Check out more from this interview: Crytek going fully free-to-play in 2 to 5 years and Homefront is Cevat Yerli’s dream game.
On the Friday after the THQ auction, Vigil Games shut down for good. The Monday after that? The core members of that developer announced they were now Crytek USA.
I wanted to find out how this happened, so I ignored the boundaries of time zones and got Crytek chief executive officer Cevat Yerli in Germany on the phone along with Crytek USA’s newly appointed chief executive officer, David Adams in Austin. The pair explained what it was like to establish a new developer over just a one or two meetings.
If you aren’t aware of the specifics, on Jan. 23, the Bankruptcy Court of the District of Delaware held an auction to sell off pieces of publisher THQ to the highest bidders. Darksiders developer Vigil games received no bids and by Jan. 25, THQ shut down the studio and let everyone go. Then, on Jan. 28, Crytek announced that former Vigil lead David Adams would run Crytek USA Corp. as CEO and would bring on the core members of his team from that now-shuttered studio.
How did Crytek USA happen?
“We were surprised when nobody bid on Vigil,” Yerli told GamesBeat. “We would have liked to have bid, but there were too many unknowns.”
Through the THQ bidding process, Crytek was most concerned with nailing down the rights to the Homefront franchise, which it’s developing at its U.K. studio.
“But when nobody bid [on Vigil], I thought that maybe we could reconsider bidding,” said Yerli. “But eventually we decided not to because the projects [the developer was working on] weren’t strategically fit for us, but I really liked David [when I talked to him] on the phone. He made a very good impression on me as someone who really cared, someone who is really passionate about what he does, and someone who is passionate about the team he works with.”
Yerli decided to fly out to Austin to talk with Adams and possibly to visit the studio sometime during the week of Jan. 28 to have a closer look. Crytek had already begun planning to start a U.S. Crytek corporation, and the executive thought that maybe the Vigil team could work. But THQ laid off everyone at Vigil before Yerli left.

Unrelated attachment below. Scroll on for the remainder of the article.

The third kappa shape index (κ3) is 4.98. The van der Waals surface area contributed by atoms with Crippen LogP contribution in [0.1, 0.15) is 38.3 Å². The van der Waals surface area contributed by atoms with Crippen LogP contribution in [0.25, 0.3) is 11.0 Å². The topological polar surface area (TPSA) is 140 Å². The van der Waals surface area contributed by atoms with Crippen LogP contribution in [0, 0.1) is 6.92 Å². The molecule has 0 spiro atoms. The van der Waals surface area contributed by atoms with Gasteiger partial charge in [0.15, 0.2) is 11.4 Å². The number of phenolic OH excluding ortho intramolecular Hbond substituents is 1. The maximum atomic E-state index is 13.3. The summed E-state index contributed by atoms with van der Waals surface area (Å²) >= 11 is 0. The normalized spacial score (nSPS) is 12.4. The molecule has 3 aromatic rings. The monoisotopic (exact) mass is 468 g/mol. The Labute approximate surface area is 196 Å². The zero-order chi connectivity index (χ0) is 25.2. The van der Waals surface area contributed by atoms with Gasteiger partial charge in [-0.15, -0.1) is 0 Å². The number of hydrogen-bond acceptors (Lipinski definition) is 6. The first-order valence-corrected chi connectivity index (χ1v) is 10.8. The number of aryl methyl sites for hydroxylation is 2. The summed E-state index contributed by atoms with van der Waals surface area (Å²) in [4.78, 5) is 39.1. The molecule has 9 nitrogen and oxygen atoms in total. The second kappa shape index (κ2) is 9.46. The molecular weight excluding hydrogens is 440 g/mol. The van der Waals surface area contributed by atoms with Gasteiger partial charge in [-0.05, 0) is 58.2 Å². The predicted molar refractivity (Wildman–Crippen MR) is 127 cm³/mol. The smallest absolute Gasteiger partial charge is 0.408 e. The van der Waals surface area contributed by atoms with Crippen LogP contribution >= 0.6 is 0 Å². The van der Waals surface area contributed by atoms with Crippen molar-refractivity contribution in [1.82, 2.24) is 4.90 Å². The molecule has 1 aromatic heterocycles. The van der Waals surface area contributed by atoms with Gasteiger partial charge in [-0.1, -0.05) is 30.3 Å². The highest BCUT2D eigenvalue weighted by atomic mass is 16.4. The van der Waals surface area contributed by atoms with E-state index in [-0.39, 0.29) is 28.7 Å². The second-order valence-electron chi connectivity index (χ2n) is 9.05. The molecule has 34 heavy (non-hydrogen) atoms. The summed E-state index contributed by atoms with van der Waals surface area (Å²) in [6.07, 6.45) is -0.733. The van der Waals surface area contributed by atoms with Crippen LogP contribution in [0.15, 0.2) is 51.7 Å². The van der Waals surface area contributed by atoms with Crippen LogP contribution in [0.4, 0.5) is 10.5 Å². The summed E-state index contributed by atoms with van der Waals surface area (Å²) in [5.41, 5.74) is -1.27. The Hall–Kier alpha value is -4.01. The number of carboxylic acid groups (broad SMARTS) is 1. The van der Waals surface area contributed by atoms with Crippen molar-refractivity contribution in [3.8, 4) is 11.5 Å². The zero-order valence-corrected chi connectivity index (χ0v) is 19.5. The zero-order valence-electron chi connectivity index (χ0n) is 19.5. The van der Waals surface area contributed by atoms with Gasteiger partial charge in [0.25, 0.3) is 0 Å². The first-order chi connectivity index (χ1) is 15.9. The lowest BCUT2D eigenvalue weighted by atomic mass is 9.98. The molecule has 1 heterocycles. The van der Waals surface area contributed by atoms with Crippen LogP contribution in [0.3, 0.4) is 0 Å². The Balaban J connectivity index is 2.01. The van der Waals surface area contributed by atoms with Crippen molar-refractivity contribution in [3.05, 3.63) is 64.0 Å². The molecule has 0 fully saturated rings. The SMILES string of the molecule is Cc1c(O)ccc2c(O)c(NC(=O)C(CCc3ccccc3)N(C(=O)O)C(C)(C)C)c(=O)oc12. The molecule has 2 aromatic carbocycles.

“We had chosen Austin as the destination for [our U.S. branch], and we needed a lean and core team of expert to run the studio,” said Yerli. “At the same time, we didn’t want to continue with Darksiders 3, since that doesn’t fit with our strategy. So when I heard that [THQ laid off everyone at Vigil], I decided on Saturday morning to fly out to meet with them to see if the team would be interested to join our mission, which is significantly different than what this team has done before.”
At this point, Yerli told me that he based his decision to act quickly on his conversations with Adams and his time with the Darksiders games. Yerli hasn’t finished Darksiders II, but he likes what he’s played so far. Yet at this point, Yerli still isn’t sure if the former Vigil team is right for Crytek USA. The CEO hasn’t seen a single résumé or held an interview with anyone.
Meanwhile, in Austin, the employees of Vigil were trying to figure what to do next. Adams had talked with Yerli on Thursday but wasn’t sure what would come of it. He was also preoccupied with a studio crumbling all around him.
“It was an interesting time,” Adams told GamesBeat. “I was telling everyone that [Friday] was their last day. I was pretty busy trying to help people find jobs. Sure, Crytek was gonna come out the following week, and that was cool. It sounded like a good opportunity, but my mind was really focused on finding people a place to land.”
Then at 8 p.m. Friday, the day Vigil shut down for good, Cevat Yerli’s brother Avni called Adams to tell him that Cevat was getting on a plane to Austin as soon as possible.
“He came out the next day,” said Adams. “We met, and the day after we were pulling a new studio together called Crytek USA.”
But how does something like this happen so fast?
“This is probably the fastest establishment ever [for a new studio],” Yerli told GamesBeat through a laugh. “I don’t think you could establish a studio faster than this. Only a few people within Crytek even knew this was happening because we didn’t have time to update people. So it was a surprise for a lot of people within Crytek.”